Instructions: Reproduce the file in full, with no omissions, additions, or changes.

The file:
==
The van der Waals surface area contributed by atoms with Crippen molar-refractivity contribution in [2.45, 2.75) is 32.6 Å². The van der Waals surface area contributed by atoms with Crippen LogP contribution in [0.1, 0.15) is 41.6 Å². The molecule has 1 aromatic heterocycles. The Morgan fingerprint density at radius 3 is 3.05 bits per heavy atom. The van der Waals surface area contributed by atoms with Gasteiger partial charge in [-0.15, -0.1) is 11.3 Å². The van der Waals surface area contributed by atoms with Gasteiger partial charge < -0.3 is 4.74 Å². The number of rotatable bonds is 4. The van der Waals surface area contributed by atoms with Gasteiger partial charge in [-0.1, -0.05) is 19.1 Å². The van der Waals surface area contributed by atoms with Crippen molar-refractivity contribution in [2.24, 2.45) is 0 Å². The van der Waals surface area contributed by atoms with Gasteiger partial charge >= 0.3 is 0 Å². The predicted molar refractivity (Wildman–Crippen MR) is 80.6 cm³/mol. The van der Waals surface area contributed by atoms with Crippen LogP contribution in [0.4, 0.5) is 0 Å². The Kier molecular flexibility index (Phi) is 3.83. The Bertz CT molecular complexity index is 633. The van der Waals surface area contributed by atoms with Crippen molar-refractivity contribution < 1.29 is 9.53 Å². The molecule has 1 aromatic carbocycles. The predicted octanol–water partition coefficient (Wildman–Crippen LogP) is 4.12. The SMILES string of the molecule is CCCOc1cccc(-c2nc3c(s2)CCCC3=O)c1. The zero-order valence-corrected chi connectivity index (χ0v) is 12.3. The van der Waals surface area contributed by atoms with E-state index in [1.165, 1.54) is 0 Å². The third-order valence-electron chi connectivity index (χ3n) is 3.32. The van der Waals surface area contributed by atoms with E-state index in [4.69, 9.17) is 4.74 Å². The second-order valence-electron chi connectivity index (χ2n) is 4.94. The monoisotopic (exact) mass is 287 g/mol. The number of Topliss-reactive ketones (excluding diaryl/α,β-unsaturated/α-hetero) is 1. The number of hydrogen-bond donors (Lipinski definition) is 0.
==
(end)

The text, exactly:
The van der Waals surface area contributed by atoms with Crippen molar-refractivity contribution in [2.45, 2.75) is 32.6 Å². The van der Waals surface area contributed by atoms with Crippen LogP contribution in [0.1, 0.15) is 41.6 Å². The molecule has 1 aromatic heterocycles. The Morgan fingerprint density at radius 3 is 3.05 bits per heavy atom. The van der Waals surface area contributed by atoms with Gasteiger partial charge in [-0.15, -0.1) is 11.3 Å². The van der Waals surface area contributed by atoms with Gasteiger partial charge < -0.3 is 4.74 Å². The number of rotatable bonds is 4. The van der Waals surface area contributed by atoms with Gasteiger partial charge in [-0.1, -0.05) is 19.1 Å². The van der Waals surface area contributed by atoms with Crippen molar-refractivity contribution in [2.24, 2.45) is 0 Å². The van der Waals surface area contributed by atoms with Gasteiger partial charge >= 0.3 is 0 Å². The predicted molar refractivity (Wildman–Crippen MR) is 80.6 cm³/mol. The van der Waals surface area contributed by atoms with Crippen LogP contribution in [0.4, 0.5) is 0 Å². The Kier molecular flexibility index (Phi) is 3.83. The Bertz CT molecular complexity index is 633. The van der Waals surface area contributed by atoms with Crippen molar-refractivity contribution < 1.29 is 9.53 Å². The molecule has 1 aromatic carbocycles. The predicted octanol–water partition coefficient (Wildman–Crippen LogP) is 4.12. The SMILES string of the molecule is CCCOc1cccc(-c2nc3c(s2)CCCC3=O)c1. The zero-order valence-corrected chi connectivity index (χ0v) is 12.3. The van der Waals surface area contributed by atoms with E-state index in [1.165, 1.54) is 0 Å². The third-order valence-electron chi connectivity index (χ3n) is 3.32. The van der Waals surface area contributed by atoms with E-state index in [4.69, 9.17) is 4.74 Å². The second-order valence-electron chi connectivity index (χ2n) is 4.94. The monoisotopic (exact) mass is 287 g/mol. The number of Topliss-reactive ketones (excluding diaryl/α,β-unsaturated/α-hetero) is 1. The number of hydrogen-bond donors (Lipinski definition) is 0.